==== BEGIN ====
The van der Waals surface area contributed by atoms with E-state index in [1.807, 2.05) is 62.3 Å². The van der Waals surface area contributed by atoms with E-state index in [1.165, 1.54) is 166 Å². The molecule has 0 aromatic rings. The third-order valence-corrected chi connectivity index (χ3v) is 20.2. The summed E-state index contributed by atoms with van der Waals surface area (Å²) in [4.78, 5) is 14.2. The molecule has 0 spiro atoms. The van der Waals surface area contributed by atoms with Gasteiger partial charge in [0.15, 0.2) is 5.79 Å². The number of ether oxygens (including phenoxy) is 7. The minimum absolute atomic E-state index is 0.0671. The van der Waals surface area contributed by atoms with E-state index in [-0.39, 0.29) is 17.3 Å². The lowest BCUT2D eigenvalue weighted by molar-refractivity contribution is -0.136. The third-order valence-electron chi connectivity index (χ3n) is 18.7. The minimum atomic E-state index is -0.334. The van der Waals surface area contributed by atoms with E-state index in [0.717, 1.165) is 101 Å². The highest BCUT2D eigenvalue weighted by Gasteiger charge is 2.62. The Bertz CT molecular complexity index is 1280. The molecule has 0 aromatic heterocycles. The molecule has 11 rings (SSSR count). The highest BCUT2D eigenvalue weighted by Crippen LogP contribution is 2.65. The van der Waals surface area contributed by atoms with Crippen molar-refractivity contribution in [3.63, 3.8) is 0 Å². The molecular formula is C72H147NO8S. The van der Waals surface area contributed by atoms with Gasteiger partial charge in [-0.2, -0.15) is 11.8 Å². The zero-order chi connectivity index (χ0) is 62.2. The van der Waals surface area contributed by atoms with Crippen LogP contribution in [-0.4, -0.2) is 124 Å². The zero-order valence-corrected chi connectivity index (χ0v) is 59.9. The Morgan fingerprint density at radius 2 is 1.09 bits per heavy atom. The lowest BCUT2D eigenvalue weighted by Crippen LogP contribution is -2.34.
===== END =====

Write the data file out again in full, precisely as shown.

The van der Waals surface area contributed by atoms with E-state index in [1.807, 2.05) is 62.3 Å². The van der Waals surface area contributed by atoms with E-state index in [1.165, 1.54) is 166 Å². The molecule has 0 aromatic rings. The third-order valence-corrected chi connectivity index (χ3v) is 20.2. The summed E-state index contributed by atoms with van der Waals surface area (Å²) in [4.78, 5) is 14.2. The molecule has 0 spiro atoms. The van der Waals surface area contributed by atoms with Gasteiger partial charge in [0.15, 0.2) is 5.79 Å². The number of ether oxygens (including phenoxy) is 7. The minimum absolute atomic E-state index is 0.0671. The van der Waals surface area contributed by atoms with E-state index in [-0.39, 0.29) is 17.3 Å². The lowest BCUT2D eigenvalue weighted by molar-refractivity contribution is -0.136. The third-order valence-electron chi connectivity index (χ3n) is 18.7. The minimum atomic E-state index is -0.334. The van der Waals surface area contributed by atoms with E-state index in [0.717, 1.165) is 101 Å². The highest BCUT2D eigenvalue weighted by Gasteiger charge is 2.62. The Bertz CT molecular complexity index is 1280. The molecule has 0 aromatic heterocycles. The molecule has 11 rings (SSSR count). The highest BCUT2D eigenvalue weighted by Crippen LogP contribution is 2.65. The van der Waals surface area contributed by atoms with Crippen molar-refractivity contribution in [3.63, 3.8) is 0 Å². The molecular formula is C72H147NO8S. The van der Waals surface area contributed by atoms with Gasteiger partial charge in [-0.2, -0.15) is 11.8 Å². The zero-order chi connectivity index (χ0) is 62.2. The van der Waals surface area contributed by atoms with Crippen LogP contribution in [-0.4, -0.2) is 124 Å². The zero-order valence-corrected chi connectivity index (χ0v) is 59.9. The Morgan fingerprint density at radius 2 is 1.09 bits per heavy atom. The lowest BCUT2D eigenvalue weighted by Crippen LogP contribution is -2.34.